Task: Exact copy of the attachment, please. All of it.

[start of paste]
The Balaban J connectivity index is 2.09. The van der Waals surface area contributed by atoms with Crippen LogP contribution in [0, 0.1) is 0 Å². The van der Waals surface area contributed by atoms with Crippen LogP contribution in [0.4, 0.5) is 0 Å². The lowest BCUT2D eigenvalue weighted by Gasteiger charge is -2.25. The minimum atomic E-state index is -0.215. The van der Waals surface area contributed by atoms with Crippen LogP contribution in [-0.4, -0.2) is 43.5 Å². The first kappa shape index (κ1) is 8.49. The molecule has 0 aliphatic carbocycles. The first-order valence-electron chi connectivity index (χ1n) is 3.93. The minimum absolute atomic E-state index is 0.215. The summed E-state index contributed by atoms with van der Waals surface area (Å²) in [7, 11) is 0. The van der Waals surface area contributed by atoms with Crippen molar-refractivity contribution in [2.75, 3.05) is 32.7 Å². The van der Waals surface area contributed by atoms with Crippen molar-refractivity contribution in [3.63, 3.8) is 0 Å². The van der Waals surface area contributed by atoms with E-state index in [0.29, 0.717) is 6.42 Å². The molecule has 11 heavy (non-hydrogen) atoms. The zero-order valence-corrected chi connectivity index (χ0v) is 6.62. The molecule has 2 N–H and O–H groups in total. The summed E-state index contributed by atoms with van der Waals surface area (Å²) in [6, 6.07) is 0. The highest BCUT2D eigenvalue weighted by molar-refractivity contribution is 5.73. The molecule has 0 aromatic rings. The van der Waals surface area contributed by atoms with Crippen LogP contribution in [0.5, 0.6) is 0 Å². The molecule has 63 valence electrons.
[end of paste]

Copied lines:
The Balaban J connectivity index is 2.09. The van der Waals surface area contributed by atoms with Crippen LogP contribution in [0, 0.1) is 0 Å². The van der Waals surface area contributed by atoms with Crippen LogP contribution in [0.4, 0.5) is 0 Å². The lowest BCUT2D eigenvalue weighted by Gasteiger charge is -2.25. The minimum atomic E-state index is -0.215. The van der Waals surface area contributed by atoms with Crippen LogP contribution in [-0.4, -0.2) is 43.5 Å². The first kappa shape index (κ1) is 8.49. The molecule has 0 aliphatic carbocycles. The first-order valence-electron chi connectivity index (χ1n) is 3.93. The minimum absolute atomic E-state index is 0.215. The summed E-state index contributed by atoms with van der Waals surface area (Å²) in [7, 11) is 0. The van der Waals surface area contributed by atoms with Crippen molar-refractivity contribution in [2.75, 3.05) is 32.7 Å². The van der Waals surface area contributed by atoms with Crippen molar-refractivity contribution in [3.63, 3.8) is 0 Å². The van der Waals surface area contributed by atoms with E-state index in [0.29, 0.717) is 6.42 Å². The molecule has 11 heavy (non-hydrogen) atoms. The zero-order valence-corrected chi connectivity index (χ0v) is 6.62. The molecule has 2 N–H and O–H groups in total. The summed E-state index contributed by atoms with van der Waals surface area (Å²) in [6, 6.07) is 0. The highest BCUT2D eigenvalue weighted by molar-refractivity contribution is 5.73. The molecule has 0 aromatic rings. The van der Waals surface area contributed by atoms with Crippen LogP contribution in [0.5, 0.6) is 0 Å². The molecule has 63 valence electrons.